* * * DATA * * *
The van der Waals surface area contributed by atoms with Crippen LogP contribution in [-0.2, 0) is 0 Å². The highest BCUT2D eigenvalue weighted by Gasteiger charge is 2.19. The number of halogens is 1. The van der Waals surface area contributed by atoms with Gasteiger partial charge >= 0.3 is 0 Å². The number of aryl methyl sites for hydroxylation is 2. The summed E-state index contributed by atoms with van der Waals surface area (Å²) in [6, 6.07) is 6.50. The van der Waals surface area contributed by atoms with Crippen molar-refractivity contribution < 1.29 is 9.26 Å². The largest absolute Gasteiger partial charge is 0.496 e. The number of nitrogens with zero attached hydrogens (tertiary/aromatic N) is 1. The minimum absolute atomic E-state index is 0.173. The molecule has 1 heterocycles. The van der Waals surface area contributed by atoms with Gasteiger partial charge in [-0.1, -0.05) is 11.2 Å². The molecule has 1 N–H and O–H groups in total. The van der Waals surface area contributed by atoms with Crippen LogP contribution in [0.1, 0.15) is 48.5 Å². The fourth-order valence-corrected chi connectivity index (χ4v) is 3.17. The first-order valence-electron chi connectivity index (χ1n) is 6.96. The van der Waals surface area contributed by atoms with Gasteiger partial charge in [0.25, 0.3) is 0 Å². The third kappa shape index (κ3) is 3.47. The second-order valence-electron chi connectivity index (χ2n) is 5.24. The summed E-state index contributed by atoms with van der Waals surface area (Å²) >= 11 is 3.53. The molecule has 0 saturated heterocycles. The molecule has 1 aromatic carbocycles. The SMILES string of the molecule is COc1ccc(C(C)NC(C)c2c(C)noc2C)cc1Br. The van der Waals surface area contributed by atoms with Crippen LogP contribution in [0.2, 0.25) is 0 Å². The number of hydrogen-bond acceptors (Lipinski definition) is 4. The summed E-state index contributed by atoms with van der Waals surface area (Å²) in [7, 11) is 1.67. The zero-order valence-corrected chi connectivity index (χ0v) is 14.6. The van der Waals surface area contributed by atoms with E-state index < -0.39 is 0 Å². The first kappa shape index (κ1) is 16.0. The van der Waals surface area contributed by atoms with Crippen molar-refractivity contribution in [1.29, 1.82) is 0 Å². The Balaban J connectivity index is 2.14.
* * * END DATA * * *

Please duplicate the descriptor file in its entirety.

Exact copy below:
The van der Waals surface area contributed by atoms with Crippen LogP contribution in [-0.2, 0) is 0 Å². The highest BCUT2D eigenvalue weighted by Gasteiger charge is 2.19. The number of halogens is 1. The van der Waals surface area contributed by atoms with Gasteiger partial charge >= 0.3 is 0 Å². The number of aryl methyl sites for hydroxylation is 2. The summed E-state index contributed by atoms with van der Waals surface area (Å²) in [6, 6.07) is 6.50. The van der Waals surface area contributed by atoms with Crippen molar-refractivity contribution < 1.29 is 9.26 Å². The largest absolute Gasteiger partial charge is 0.496 e. The number of nitrogens with zero attached hydrogens (tertiary/aromatic N) is 1. The minimum absolute atomic E-state index is 0.173. The molecule has 1 heterocycles. The van der Waals surface area contributed by atoms with Gasteiger partial charge in [-0.1, -0.05) is 11.2 Å². The molecule has 1 N–H and O–H groups in total. The van der Waals surface area contributed by atoms with Crippen LogP contribution in [0.1, 0.15) is 48.5 Å². The fourth-order valence-corrected chi connectivity index (χ4v) is 3.17. The first-order valence-electron chi connectivity index (χ1n) is 6.96. The van der Waals surface area contributed by atoms with Gasteiger partial charge in [0.25, 0.3) is 0 Å². The third kappa shape index (κ3) is 3.47. The second-order valence-electron chi connectivity index (χ2n) is 5.24. The summed E-state index contributed by atoms with van der Waals surface area (Å²) >= 11 is 3.53. The molecule has 0 saturated heterocycles. The molecule has 1 aromatic carbocycles. The SMILES string of the molecule is COc1ccc(C(C)NC(C)c2c(C)noc2C)cc1Br. The van der Waals surface area contributed by atoms with Crippen LogP contribution in [0.2, 0.25) is 0 Å². The number of hydrogen-bond acceptors (Lipinski definition) is 4. The summed E-state index contributed by atoms with van der Waals surface area (Å²) in [7, 11) is 1.67. The zero-order valence-corrected chi connectivity index (χ0v) is 14.6. The van der Waals surface area contributed by atoms with E-state index < -0.39 is 0 Å². The first kappa shape index (κ1) is 16.0. The van der Waals surface area contributed by atoms with Crippen molar-refractivity contribution in [1.29, 1.82) is 0 Å². The Balaban J connectivity index is 2.14.